US20140293229A1 - Viewing device, stereo projection system, and use of cyanine dyes in a supramolecular j-aggregate configuration - Google Patents

Viewing device, stereo projection system, and use of cyanine dyes in a supramolecular j-aggregate configuration Download PDF

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US20140293229A1
US20140293229A1 US14/304,051 US201414304051A US2014293229A1 US 20140293229 A1 US20140293229 A1 US 20140293229A1 US 201414304051 A US201414304051 A US 201414304051A US 2014293229 A1 US2014293229 A1 US 2014293229A1
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viewing
filter
viewing window
spectrum
projection
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US9651791B2 (en
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Maximilian Baum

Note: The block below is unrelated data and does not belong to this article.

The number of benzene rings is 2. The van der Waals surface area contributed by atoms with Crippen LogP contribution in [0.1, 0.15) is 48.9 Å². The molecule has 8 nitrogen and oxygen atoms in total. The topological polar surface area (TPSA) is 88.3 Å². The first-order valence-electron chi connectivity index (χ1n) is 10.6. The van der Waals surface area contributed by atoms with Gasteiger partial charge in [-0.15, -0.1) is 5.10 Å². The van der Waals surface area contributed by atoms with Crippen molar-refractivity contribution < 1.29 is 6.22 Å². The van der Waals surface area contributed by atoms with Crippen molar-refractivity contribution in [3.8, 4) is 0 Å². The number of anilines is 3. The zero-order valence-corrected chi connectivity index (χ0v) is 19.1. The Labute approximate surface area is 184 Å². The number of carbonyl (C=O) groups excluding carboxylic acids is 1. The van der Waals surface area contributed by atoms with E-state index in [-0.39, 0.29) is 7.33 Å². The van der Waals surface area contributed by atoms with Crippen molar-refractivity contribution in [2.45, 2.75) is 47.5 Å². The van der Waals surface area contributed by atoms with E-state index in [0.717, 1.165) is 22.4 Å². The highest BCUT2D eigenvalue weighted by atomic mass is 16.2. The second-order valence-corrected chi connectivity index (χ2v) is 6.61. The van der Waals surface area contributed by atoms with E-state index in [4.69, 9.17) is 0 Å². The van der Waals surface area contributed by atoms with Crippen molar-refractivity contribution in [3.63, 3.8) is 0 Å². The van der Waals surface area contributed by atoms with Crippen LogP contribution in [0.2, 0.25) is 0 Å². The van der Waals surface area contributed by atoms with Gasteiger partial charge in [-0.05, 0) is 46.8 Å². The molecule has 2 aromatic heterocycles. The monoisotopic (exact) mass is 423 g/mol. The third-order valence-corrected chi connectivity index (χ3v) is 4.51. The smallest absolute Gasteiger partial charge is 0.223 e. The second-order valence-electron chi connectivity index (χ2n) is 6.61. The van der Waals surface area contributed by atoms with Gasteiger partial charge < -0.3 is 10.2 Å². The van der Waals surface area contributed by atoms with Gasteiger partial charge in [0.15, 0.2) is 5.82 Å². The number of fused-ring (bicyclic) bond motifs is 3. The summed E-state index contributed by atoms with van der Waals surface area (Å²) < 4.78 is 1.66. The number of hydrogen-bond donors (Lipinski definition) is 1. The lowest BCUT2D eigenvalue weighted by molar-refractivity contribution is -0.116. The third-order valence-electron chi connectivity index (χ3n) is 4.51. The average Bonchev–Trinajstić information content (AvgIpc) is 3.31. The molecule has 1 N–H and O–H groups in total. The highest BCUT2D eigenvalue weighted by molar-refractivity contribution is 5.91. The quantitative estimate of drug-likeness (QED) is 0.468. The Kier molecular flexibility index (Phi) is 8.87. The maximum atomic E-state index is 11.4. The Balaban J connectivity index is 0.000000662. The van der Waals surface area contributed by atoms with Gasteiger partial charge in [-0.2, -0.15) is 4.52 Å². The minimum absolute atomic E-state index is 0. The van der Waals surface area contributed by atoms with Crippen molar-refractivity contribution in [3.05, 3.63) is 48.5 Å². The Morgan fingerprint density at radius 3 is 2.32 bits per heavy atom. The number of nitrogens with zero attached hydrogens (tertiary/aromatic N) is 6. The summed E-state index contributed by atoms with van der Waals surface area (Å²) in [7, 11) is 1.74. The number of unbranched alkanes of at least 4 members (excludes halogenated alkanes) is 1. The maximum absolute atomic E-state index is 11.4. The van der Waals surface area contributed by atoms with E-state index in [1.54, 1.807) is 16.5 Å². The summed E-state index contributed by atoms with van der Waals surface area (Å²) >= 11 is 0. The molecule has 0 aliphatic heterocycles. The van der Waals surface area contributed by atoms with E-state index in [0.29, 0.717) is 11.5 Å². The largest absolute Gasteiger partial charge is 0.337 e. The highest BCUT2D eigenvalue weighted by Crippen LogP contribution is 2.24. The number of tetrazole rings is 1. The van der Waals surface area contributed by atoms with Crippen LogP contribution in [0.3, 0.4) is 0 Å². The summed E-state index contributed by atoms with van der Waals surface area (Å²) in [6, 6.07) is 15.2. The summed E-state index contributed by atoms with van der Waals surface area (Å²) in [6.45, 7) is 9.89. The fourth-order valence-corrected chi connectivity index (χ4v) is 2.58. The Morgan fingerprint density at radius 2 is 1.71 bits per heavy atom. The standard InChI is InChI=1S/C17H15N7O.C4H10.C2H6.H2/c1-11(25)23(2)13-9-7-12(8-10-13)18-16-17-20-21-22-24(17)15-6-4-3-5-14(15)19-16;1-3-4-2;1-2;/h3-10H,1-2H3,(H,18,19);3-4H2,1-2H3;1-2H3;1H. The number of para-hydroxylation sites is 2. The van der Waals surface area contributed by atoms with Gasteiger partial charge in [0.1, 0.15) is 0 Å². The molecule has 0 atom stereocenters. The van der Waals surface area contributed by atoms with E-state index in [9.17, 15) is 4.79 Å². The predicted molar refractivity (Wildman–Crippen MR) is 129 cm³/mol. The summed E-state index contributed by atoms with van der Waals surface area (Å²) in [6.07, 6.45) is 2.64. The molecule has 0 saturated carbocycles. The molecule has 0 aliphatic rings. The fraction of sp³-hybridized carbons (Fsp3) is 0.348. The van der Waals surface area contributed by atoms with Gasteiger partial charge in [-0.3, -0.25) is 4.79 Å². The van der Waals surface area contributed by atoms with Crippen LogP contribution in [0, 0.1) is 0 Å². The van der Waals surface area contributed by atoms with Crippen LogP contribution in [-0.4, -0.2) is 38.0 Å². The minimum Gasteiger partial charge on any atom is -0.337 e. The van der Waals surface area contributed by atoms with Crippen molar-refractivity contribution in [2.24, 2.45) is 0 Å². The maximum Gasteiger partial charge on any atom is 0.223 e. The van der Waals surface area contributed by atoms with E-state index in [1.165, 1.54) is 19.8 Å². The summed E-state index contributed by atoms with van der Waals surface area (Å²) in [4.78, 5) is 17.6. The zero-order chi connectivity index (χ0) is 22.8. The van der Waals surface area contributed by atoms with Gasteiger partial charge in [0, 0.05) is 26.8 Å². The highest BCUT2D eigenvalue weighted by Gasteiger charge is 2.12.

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Infitec GmbH
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    • GPHYSICS
    • G02OPTICS
    • G02BOPTICAL ELEMENTS, SYSTEMS, OR APPARATUS
    • G02B27/00Other optical systems; Other optical apparatus
    • G02B27/22Other optical systems; Other optical apparatus for producing stereoscopic or other three dimensional effects
    • GPHYSICS
    • G02OPTICS
    • G02BOPTICAL ELEMENTS, SYSTEMS, OR APPARATUS
    • G02B27/00Other optical systems; Other optical apparatus
    • G02B27/22Other optical systems; Other optical apparatus for producing stereoscopic or other three dimensional effects
    • G02B27/2207Other optical systems; Other optical apparatus for producing stereoscopic or other three dimensional effects stereoscopic devices based on anaglyph techniques
    • GPHYSICS
    • G02OPTICS
    • G02BOPTICAL ELEMENTS, SYSTEMS, OR APPARATUS
    • G02B5/00Optical elements other than lenses
    • G02B5/20Filters
    • G02B5/22Absorbing filters
    • G02B5/223Absorbing filters containing organic substances, e.g. dyes, inks or pigments
    • HELECTRICITY
    • H04ELECTRIC COMMUNICATION TECHNIQUE
    • H04NPICTORIAL COMMUNICATION, e.g. TELEVISION